Georgia depth chart analysis: Safeties

Georgia-Dominick Sanders
Dominick Sanders has 12 career interceptions, 5 away from the school record.

ATHENS — Why hello again, depth chart dorks. That’s said in all respect and love, as we are one of them. And with football now on hiatus — signing day over, spring football more than a month away — it’s time to fill the void.

Georgia now has a reasonable feel for what its roster will look like for 2017. Oh, there still will be adjustments, whether it be transfers, unexpected departures, maybe an unexpected addition or two or three.

Based on what we do know, however, it’s time to take the annual post-signing day/pre-spring practice deep dive into Georgia’s depth charts. This will, as always, be thorough. It also will be informative and, we can only hope, reasonably accurate.

So let’s get to it. The series will start on the back end of the defense and work its way over the next few weeks to the other side of the field. That means we begin with one of the more experienced spots on the field. Here we go:


  • Returning starters: Dominick Sanders, Sr.
  • Others returning: Reggie Wilkerson, Sr.; Rashad Roundtree, Jr.*
  • Early enrollees: Richard LeCounte, Fr.; DeAngelo Gibbs, Fr.
  • Others on the way: None, unless one of the other five defensive back signees moves to cornerback. They are Tray Bishop, William Poole, Ameer Speed, Latavious Brini and Eric Stokes.
  • Analysis: Sanders seriously entertained during pro, but he’s back and will begin the year needing 5 interceptions to break the career school record, currently held by Bacarri Rambo and Jake Scott. There are things for Sanders to work on, especially tackling in open space, but he’s started all but one game over the past three years, and there’s little doubt he’ll be out there this fall, barring injury. The competition is for the second-team spot, where Wilkerson would have a leg up. But the other experienced safeties — Aaron Davis and Jarvis Wilson — will cross-train in case they’re needed there. And the new guys, LeCounte and Gibbs, have the spring to begin learning the defense. As for Roundtree, he gets an asterisk because his position status is a bit up in the air. He moved from safety to inside linebacker during the season, but got some reps back at safety late in the season.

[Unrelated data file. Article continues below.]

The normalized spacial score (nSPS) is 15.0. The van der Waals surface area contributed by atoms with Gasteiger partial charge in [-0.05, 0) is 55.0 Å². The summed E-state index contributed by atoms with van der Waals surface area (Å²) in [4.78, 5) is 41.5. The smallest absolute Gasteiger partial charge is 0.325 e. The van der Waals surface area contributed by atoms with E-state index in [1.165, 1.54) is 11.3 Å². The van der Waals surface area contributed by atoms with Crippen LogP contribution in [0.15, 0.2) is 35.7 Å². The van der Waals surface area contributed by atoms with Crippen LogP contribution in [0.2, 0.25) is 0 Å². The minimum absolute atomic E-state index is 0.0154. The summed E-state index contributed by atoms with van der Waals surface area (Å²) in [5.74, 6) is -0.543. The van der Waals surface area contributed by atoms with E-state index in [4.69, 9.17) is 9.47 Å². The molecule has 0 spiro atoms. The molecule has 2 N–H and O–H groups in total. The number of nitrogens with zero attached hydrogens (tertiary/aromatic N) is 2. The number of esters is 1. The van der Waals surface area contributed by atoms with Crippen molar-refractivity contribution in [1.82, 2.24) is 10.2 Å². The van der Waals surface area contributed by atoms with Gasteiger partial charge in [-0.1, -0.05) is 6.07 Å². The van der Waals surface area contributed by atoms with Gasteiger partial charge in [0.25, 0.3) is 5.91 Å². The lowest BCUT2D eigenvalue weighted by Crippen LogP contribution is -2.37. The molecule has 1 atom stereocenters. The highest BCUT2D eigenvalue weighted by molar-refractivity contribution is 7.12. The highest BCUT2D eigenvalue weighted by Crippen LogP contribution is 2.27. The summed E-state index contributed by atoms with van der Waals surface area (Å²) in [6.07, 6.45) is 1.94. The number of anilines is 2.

• Bottom line: Sanders is the starter. The battle behind him will be interesting to watch.


  • Returning starters: Aaron Davis, Sr.
  • Others returning: Jarvis Wilson, Jr.
  • Early enrollees: LeCounte, Gibbs
  • On the way: See above.
  • Analysis: Davis has quietly been a stalwart of the secondary the past three years, starting 30 games despite coming to the team as a walk-on four years ago. That doesn’t mean Davis is ensured a starting spot, but he’s proven himself to be a solid defender, and at 6-foot-1 also fits the size quota that Kirby Smart and Mel Tucker want. The main question is where Davis will play. He’s versatile, having played virtually every spot, and the nickel-back spot will be open. So thanks to Davis’ versatility, it could come down to who else emerges and at what spot. Is it Wilson, who Sanders heaped praise on during bowl week? Wilson would be at safety. Or is it one of the highly-touted early enrollees, who could play safety or corner?
  • Bottom line: This might get sorted out over spring. Davis has about a 75 percent chance — that’s this reporter’s guess — to start either at strong safety or nickel back. LeCounte and Gibbs will get a lot of attention, but don’t count out Wilson.

Next: Cornerbacks.

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